When it comes to action games, developer Platinum Games can do no wrong. They are the masters of making compelling action games with great combat systems. Darryn’s been pretty excited about their latest game, as it’s a licenced property on one of his favourite anime shows, Avatar: The Last Airbender sequel, The Legend of Korra. Seems like a match made in heaven. Only the game’s straight out of hell. Platinum’s done very, very wrong.
Here’s what critics have to say about the game:
There was so much potential for Korra when you consider the once-in-a-lifetime opportunity for a developer like Platinum to work on the combat, but it seems like the Japanese studio’s B-team showed up for this project. The game is certainly better than any of the previous efforts to adapt the Avatar universe, but it falls short of expectations. On its own, it’s just an average character action game with a bland story that offers little incentive to come back for seconds. You’re better off sticking to watching the show.
At the end of the day, I wish The Legend of Korra was a fully-featured retail release. While Platinum has done a great job in terms of delivering a solid action romp, the jarring cutscenes and open-and-shut story leave little in terms of replay value. Avatar and Korra fans will likely rejoice at the fact that they’re finally getting a decent game.
The Legend of Korra is a more-than-competent stylish action game and a fine example of Platinum’s pedigree, but as far as an authentic Avatar experience in game form? Not so much. Putting a premium on combat, not characters and story, waters down what makes this Nickelodeon series so special.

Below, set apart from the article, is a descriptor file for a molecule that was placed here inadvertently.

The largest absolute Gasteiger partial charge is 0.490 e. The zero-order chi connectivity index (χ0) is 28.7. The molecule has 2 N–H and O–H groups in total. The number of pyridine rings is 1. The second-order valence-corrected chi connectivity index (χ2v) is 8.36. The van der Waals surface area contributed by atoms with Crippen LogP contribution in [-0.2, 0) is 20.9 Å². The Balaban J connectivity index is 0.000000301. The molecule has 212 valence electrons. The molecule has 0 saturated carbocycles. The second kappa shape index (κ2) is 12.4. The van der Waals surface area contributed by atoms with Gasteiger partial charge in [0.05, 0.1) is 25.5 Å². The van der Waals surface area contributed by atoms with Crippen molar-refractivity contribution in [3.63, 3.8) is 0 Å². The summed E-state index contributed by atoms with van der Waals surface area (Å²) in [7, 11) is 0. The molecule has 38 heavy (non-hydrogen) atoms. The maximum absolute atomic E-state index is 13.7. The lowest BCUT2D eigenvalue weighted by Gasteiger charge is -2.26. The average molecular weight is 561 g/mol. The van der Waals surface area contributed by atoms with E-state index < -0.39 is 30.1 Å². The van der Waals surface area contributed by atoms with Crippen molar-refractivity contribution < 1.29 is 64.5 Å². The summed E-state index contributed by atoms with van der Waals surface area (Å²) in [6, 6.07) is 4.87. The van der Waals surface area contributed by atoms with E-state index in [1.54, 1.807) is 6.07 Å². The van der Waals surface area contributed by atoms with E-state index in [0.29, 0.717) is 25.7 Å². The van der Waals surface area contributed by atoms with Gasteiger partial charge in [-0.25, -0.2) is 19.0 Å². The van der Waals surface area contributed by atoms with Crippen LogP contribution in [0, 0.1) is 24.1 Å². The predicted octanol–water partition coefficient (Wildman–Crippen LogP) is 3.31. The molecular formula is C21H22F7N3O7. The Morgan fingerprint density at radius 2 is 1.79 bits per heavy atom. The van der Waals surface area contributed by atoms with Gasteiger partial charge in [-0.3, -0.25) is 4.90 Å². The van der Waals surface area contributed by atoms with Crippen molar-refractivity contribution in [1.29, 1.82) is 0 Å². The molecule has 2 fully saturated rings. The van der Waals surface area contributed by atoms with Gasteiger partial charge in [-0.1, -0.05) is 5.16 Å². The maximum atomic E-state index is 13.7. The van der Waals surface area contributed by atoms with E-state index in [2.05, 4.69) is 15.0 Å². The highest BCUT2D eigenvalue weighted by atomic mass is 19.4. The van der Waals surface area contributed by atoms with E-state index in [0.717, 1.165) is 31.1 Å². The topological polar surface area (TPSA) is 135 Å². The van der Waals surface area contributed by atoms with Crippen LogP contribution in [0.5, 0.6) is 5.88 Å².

I have no idea who The Legend of Korra: The Game is for. It’s definitely not for young fans of Korra, as the combat is too unforgiving, the boss battles too tedious, the economy ridiculously punishing, and the story too weak and lacking any of the show’s charm. It’s not for older people who enjoy a good action game, because next to contemporaries like Batman: Arkham City, Middle-Earth: Shadow of Mordor, and even Platinum’s own Bayonetta 2, Korra looks terrible with its simple two-button combos and poor combat scenario design. I can’t recommend it to anyone.
The Legend of Korra has none of the crackle and drama that make the setting so special, but at least Iroh triggered memories of the grand journeys Aang and Korra have taken, and provoked hope that we might yet one day see a game that deserves the license.
Darryn, as you might expect, is inconsolable.
Last Updated: October 22, 2014